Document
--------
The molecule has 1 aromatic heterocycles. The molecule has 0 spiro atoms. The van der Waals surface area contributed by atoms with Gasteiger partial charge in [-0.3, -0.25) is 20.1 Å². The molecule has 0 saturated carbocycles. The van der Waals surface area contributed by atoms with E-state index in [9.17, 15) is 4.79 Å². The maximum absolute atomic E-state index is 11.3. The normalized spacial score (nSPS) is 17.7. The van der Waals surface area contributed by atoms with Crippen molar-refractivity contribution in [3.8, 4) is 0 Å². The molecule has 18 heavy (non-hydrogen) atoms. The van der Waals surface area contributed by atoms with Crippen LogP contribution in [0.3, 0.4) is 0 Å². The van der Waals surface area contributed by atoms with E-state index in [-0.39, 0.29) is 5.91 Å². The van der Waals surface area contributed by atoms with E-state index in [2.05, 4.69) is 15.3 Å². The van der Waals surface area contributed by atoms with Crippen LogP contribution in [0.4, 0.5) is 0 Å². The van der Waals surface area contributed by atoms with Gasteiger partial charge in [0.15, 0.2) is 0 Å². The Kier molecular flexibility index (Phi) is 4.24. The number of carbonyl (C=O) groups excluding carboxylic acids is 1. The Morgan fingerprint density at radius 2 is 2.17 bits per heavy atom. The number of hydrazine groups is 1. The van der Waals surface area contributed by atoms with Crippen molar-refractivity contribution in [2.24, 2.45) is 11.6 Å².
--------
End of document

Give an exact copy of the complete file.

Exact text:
The molecule has 1 aromatic heterocycles. The molecule has 0 spiro atoms. The van der Waals surface area contributed by atoms with Gasteiger partial charge in [-0.3, -0.25) is 20.1 Å². The molecule has 0 saturated carbocycles. The van der Waals surface area contributed by atoms with E-state index in [9.17, 15) is 4.79 Å². The maximum absolute atomic E-state index is 11.3. The normalized spacial score (nSPS) is 17.7. The van der Waals surface area contributed by atoms with Crippen molar-refractivity contribution in [3.8, 4) is 0 Å². The molecule has 18 heavy (non-hydrogen) atoms. The van der Waals surface area contributed by atoms with Crippen LogP contribution in [0.3, 0.4) is 0 Å². The van der Waals surface area contributed by atoms with E-state index in [-0.39, 0.29) is 5.91 Å². The van der Waals surface area contributed by atoms with E-state index in [2.05, 4.69) is 15.3 Å². The van der Waals surface area contributed by atoms with Crippen LogP contribution in [0.4, 0.5) is 0 Å². The van der Waals surface area contributed by atoms with Gasteiger partial charge in [0.15, 0.2) is 0 Å². The Kier molecular flexibility index (Phi) is 4.24. The number of carbonyl (C=O) groups excluding carboxylic acids is 1. The Morgan fingerprint density at radius 2 is 2.17 bits per heavy atom. The number of hydrazine groups is 1. The van der Waals surface area contributed by atoms with Crippen molar-refractivity contribution in [2.24, 2.45) is 11.6 Å².